• have achieved an understanding of the basic single variable, multivariable and vector calculus, linear algebra, and computer programming topics
  • have acquired an insight into some other broad areas of computational mathematics and application of computational mathematics such as applied mathematics and scientific computing
  • have learned a number of higher level computational methods and their applications in science and engineering

(c.) students completing the major sequence in pure mathematics will:

  • have achieved an understanding of the basic single variable, multivariable and vector calculus, linear algebra and discrete mathematics
  • have acquired an insight into some broad areas of pure mathematics and their development such as in algebra, geometry and analysis
  • have learned a number of higher level pure mathematics and their development in algebra, geometry and analysis

(d.) students completing the major sequence in applied mathematics will:

  • have achieved an understanding of the basic single variable, multivariable and vector calculus differential equations, computational methods and linear algebra topics
  • have acquired an insight into at least one area of application of those methods
  • be able to apply a variety of higher level mathematical methods to solve problems in science, engineering and economics

(e.) students completing the major sequence in mathematical statistics will:

  • have achieved an understanding of the basic single variable, multivariable and vector calculus, linear algebra, mathematical statistics and probability topics
  • have acquired an insight into the area of mathematical statistics and its applications in the handling of statistical data and financial mathematics

(f.) students completing the double major sequence in financial and insurance mathematics will:

  • have achieved an understanding of the basic single variable, multivariable and vector calculus, linear algebra, and probability topics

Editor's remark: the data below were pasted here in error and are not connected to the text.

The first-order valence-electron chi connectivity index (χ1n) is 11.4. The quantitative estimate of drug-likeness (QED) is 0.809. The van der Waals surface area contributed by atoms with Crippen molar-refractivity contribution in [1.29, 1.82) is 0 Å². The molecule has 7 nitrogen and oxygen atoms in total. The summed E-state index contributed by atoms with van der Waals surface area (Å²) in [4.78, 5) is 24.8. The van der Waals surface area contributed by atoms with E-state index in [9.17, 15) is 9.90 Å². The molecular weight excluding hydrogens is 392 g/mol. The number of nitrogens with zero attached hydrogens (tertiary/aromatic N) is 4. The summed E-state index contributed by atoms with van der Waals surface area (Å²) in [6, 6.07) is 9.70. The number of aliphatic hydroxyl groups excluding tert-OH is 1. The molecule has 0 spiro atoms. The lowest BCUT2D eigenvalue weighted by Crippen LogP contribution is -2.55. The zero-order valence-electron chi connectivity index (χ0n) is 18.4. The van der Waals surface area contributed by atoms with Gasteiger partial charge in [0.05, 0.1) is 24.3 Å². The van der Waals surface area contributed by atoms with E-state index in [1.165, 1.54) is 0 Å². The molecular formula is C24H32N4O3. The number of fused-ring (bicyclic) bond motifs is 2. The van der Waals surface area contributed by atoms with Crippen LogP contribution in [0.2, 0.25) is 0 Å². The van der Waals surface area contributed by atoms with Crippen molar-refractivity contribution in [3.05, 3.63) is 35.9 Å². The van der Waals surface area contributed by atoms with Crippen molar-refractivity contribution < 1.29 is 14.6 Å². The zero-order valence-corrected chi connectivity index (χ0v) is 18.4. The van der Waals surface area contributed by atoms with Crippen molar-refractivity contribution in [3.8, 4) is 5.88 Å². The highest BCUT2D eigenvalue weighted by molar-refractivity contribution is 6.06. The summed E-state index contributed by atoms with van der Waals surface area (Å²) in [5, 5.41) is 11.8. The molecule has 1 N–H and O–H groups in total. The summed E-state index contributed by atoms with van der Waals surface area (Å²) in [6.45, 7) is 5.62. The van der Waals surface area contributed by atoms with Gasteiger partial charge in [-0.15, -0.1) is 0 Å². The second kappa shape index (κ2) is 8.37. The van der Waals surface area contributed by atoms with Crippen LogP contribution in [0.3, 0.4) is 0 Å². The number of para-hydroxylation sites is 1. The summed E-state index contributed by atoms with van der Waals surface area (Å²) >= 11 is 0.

• have acquired an insight into the area of mathematical statistics and its use in handling statistical data and financial mathematics
  • be able to understand and implement the inferential technique of maximum likelihood and to have developed an appreciation of the associated asymptotic distribution theory
  • have developed an understanding of random processes such as Markov chains, branching processes, random walks, the Brownian motion and diffusions and be able to apply them in modelling real life processes, and financial and risk models
  • have developed an understanding of the concepts of arbitrage and fair games and their relevance to finance and insurance
  • have developed an understanding of the concepts of conditional expectation and martingales and their relation to the pricing of financial derivatives
  • have acquired the skills needed to describe the time series and distributional features of financial data and to specify, estimate and test asset pricing models.

Units

Level one

  • MAT1830 Discrete mathematics for computer science
  • MTH1000 Special topics in mathematics
  • MTH1010 Functions and their applications
  • MTH1020 Analysis of change
  • MTH1030 Techniques for modelling
  • MTH1035 Techniques for modelling (advanced)
  • MTH2010 Multivariable calculus
  • STA1010 Statistical methods for science

Level two

  • ASP2062 Introduction to astrophysics
  • ATM2020 Climate dynamics of the atmosphere and oceans
  • ATM2030 Clouds, weather and forecasting
  • MTH2000 Mathematics research project level 2
  • MTH2010 Multivariable calculus
  • MTH2015 Multivariable calculus (advanced)
  • MTH2021 Linear algebra with applications
  • MTH2032 Differential equations with modelling
  • MTH2051 Introduction to computational mathematics
  • MTH2121 Algebra and number theory
  • MTH2132 The nature and beauty of mathematics
  • MTH2140 Real analysis
  • MTH2222 Mathematics of uncertainty
  • MTH2232 Mathematical statistics

Level three

  • ASP3012 Stars and galaxies
  • ASP3051 Relativity and cosmology
  • ATM3040 Physical meteorology
  • ATM3050 Dynamical meteorology
  • MTH3000 Mathematics research project level 3
  • MTH3011 Partial differential equations
  • MTH3020 Complex analysis and integral transforms
  • MTH3051 Introduction to computational mathematics
  • MTH3060 Advanced ordinary differential equations
  • MTH3110 Differential geometry
  • MTH3121 Algebra and number theory
  • MTH3140 Real analysis
  • MTH3150 Algebra and number theory II